(12) Large number of offences by the lord Advocate renders him liable to prosecution and conviction.  There now needs to be a lawful investigation and prosecution of the law officers and the Crown Agent.  The SFM as the head of the Scottish Government and the ‘controlling mind’ appears to be the prime suspect.  The situation is rather unusual, but it seems to be the case owing to the legal perversity and unlawfulness of the Scottish prosecution system.

(13) The matters, and officers, require an independent lawful criminal investigation. Normally this would be Police Scotland but there is an intractable conflict of interests, we even currently have the lord Advocate unlawfully prosecuting the Chief Constable. Must be rUK force and prosecutor.

We posit attachment in the form of exhibit (open letter) for the private and dutiful awareness of men and woman entrusted in the capacity of the Principal; and civil servants for the private entity called Scottish Government, and to whom it may concern.

This open letter was never rebutted, which can be referenced and checked with the Supreme Court. This creates controversy – where there is controversy there is equity.

Scottish Government position statements to support the ICCPR  “We”, the Scottish Government, (for clarity a government cannot be we) update the United Nations on progress towards implementing and observing international human rights standards by including a distinctive Scottish contribution in formal UK reports. It would be coming the principal Leslie Evans the Permanent Secretary to the Scottish Government. who is responsible for upholding said contribution.  Evans is the principal policy adviser to the First Minister and Secretary to the Scottish Cabinet.

Evans is the senior civil servant in Scotland and leads more than 5,000 civil servants working for the Scottish Government, supporting development, implementation and communication of government policies, in accordance with the Civil Service Code. At a UK level, she is a member of the Civil Service Board.

Scottish Government Consultation Proposed revisions to the Adult

Support & Protection Code of Practice

Open Letter Unrebutted 





14 January 2021

The law requires that the Scottish judiciary must be independent. In Scotland, the judiciary is almost entirely dependent on the Scottish Government of the day. The Scottish Government controls the judicial processes of prosecutions and the investigation of deaths. The Scottish Government controls almost all the evidence in these judicial processes. In effect the Scottish Government controls the outcome of the Scottish criminal justice system. The judiciary and the justice system are consequentially both unlawful and unconstitutional. This results in them being inevitably dysfunctional, and corrupt, i.e. wrong. The Scottish justice system facilitates and encourages corruption. Justice in Scotland is denied. Examples of the Scottish judiciary’s unlawfulness and failures are the Scottish care homes COVID-19 disaster involving hundreds of preventable deaths (2020/ 21), and the Pan-Am 103 trial and the latest appeal (2000 and 2021). The Judiciary of Scotland states: The independence of the judiciary is a cornerstone of a democratic society and a safeguard for people’s freedom and rights under law. Legislation places a duty on all government ministers; law officers; and members of the parliaments to uphold judicial independence, barring them from trying to exert influence over judicial decisions. Judiciary Scotland Ethics – Independence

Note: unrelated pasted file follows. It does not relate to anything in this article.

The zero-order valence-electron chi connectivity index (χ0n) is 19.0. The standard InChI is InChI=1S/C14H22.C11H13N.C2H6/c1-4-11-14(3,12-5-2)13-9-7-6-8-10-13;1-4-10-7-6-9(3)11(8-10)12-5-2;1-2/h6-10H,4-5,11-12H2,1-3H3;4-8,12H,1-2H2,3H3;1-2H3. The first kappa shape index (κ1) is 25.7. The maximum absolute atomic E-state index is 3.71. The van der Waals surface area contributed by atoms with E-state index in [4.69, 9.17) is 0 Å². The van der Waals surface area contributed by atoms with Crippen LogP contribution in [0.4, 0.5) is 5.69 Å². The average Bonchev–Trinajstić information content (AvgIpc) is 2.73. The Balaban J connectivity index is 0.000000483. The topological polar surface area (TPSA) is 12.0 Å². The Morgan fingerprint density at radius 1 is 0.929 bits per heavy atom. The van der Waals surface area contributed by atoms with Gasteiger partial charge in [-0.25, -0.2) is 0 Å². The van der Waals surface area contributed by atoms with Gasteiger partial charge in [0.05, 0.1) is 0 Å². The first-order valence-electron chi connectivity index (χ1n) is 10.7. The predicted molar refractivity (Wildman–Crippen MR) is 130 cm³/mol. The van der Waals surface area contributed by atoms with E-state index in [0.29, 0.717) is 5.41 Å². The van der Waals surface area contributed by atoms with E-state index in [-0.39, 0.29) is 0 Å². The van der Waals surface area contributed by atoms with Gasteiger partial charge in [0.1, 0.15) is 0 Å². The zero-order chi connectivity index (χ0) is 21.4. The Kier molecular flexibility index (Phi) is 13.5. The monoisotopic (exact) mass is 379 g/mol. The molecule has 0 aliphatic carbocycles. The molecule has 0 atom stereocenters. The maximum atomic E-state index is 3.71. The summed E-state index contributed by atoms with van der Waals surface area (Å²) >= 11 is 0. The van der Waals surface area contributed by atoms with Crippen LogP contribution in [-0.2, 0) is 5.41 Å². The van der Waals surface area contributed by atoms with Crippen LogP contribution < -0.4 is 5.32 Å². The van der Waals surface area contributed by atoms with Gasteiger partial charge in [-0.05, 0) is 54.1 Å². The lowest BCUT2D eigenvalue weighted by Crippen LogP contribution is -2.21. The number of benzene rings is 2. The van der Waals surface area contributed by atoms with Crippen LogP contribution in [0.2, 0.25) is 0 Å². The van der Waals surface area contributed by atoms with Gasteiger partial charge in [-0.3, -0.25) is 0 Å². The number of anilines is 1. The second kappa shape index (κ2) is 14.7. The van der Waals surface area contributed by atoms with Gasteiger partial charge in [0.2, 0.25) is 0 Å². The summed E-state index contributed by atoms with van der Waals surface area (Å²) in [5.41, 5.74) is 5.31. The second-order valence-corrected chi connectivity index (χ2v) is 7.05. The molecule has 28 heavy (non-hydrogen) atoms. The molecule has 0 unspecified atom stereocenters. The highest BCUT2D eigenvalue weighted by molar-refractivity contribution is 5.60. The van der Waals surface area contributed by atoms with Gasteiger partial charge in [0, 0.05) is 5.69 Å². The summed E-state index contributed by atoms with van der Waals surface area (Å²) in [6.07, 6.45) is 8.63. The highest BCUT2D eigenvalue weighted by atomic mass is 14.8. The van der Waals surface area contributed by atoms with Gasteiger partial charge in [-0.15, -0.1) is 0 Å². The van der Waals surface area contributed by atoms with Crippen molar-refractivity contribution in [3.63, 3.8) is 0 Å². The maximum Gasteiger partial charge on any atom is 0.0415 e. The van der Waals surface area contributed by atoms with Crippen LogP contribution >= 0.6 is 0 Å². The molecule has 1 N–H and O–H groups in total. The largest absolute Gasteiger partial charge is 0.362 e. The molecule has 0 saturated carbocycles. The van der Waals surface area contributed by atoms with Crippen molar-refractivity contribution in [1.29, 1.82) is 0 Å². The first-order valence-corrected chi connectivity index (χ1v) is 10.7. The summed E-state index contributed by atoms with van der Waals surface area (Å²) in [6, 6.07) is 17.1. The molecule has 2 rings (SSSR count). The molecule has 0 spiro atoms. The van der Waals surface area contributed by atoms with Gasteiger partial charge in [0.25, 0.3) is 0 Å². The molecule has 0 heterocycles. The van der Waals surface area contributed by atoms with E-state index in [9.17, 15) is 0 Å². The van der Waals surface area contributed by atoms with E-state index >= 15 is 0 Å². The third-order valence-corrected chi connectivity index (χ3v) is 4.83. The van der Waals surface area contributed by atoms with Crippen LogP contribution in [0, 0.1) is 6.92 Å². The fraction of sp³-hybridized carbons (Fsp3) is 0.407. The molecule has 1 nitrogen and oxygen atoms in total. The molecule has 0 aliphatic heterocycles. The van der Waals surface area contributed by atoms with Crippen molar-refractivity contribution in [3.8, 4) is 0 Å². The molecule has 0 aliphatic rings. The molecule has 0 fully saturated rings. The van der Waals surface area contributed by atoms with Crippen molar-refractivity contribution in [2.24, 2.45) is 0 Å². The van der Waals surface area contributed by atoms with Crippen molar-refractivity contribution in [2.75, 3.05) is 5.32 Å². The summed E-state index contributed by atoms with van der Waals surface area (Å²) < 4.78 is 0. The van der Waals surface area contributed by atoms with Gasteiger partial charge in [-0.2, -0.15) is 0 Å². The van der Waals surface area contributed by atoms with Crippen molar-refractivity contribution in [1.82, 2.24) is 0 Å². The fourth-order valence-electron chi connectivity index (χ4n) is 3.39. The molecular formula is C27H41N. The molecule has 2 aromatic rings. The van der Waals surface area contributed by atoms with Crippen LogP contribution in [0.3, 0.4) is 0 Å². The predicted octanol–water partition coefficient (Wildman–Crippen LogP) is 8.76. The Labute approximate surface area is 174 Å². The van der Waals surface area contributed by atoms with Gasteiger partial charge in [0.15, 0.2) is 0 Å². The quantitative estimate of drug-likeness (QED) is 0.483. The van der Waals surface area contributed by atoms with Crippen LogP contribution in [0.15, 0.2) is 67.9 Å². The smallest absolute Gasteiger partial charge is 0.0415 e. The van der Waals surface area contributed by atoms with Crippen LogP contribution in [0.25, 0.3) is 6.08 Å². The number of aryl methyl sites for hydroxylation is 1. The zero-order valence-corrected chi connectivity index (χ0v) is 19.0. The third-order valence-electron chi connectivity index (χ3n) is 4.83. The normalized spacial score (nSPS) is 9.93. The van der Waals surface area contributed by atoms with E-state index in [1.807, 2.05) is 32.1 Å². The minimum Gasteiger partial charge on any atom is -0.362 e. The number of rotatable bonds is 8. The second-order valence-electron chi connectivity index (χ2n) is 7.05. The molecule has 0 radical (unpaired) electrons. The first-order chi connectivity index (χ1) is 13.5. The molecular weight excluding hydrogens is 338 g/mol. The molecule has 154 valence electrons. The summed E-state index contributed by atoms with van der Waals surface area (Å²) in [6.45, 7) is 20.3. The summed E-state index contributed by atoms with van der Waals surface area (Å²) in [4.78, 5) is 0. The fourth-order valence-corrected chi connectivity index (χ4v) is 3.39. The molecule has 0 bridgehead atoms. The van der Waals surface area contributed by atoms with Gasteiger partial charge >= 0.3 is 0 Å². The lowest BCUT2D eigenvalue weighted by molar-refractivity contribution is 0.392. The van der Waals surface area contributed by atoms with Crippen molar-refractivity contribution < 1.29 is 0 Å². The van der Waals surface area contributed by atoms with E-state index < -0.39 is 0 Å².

It is Scottish Government ministers, the Lord Advocate and the Solicitor General who control the judicial processes of prosecutions and the investigation of deaths. They decide who gets prosecuted and who does not. They decide what is to be done on the handling of deaths in Scotland, and they control the minimal number of Fatal Accident Inquiries (only circa 30 a year). These two ministers also unlawfully make their decisions not on their own (as required by section 48(5) of the Scotland Act 1998) but based on advice and information from the ministerial-led government department COPFS (Crown Office and Procurator Fiscal Service). COPFS is also unlawfully staffed by government officers. The basic errors are compounded by the two government ministers and the government department COPFS constantly and unlawfully directing police investigations. They control almost all the evidence in prosecutions that is available to the courts. The Scottish judiciary are not independent, they are almost wholly dependent on the Scottish Government. As such the Scottish judiciary and the Scottish justice system are unlawful. With the Scottish Supreme Court(s) being part of the Scottish judiciary and justice system and staffed by the same Scottish judges who have long been part of an unlawful justice system, their position is brought into question in respect of competence and legitimacy. Additionally, an immediate issue is that their judges include a former government minister, a Lord Advocate (who apparently would have been in constant breach of the law). They include the spouse of a current minister the present Lord Advocate (who similarly apparently is also in constant breach of the law). The Scottish judiciary’s rejection of the Pan Am 103 (15 January 2020) appeal is a further demonstration of the unlawfulness. The following is a long list bullet-point styled summary of the issues. The position would need to be verified but they will be proved to be correct. There is prosecution-grade evidence readily available to back the main points. This would act as the platform for legal and organisational action to rectify the gross unlawfulness of the Scottish justice system, and of its consequences. This list is a a long list but it will not be exhaustive, it is more than suitable and sufficient: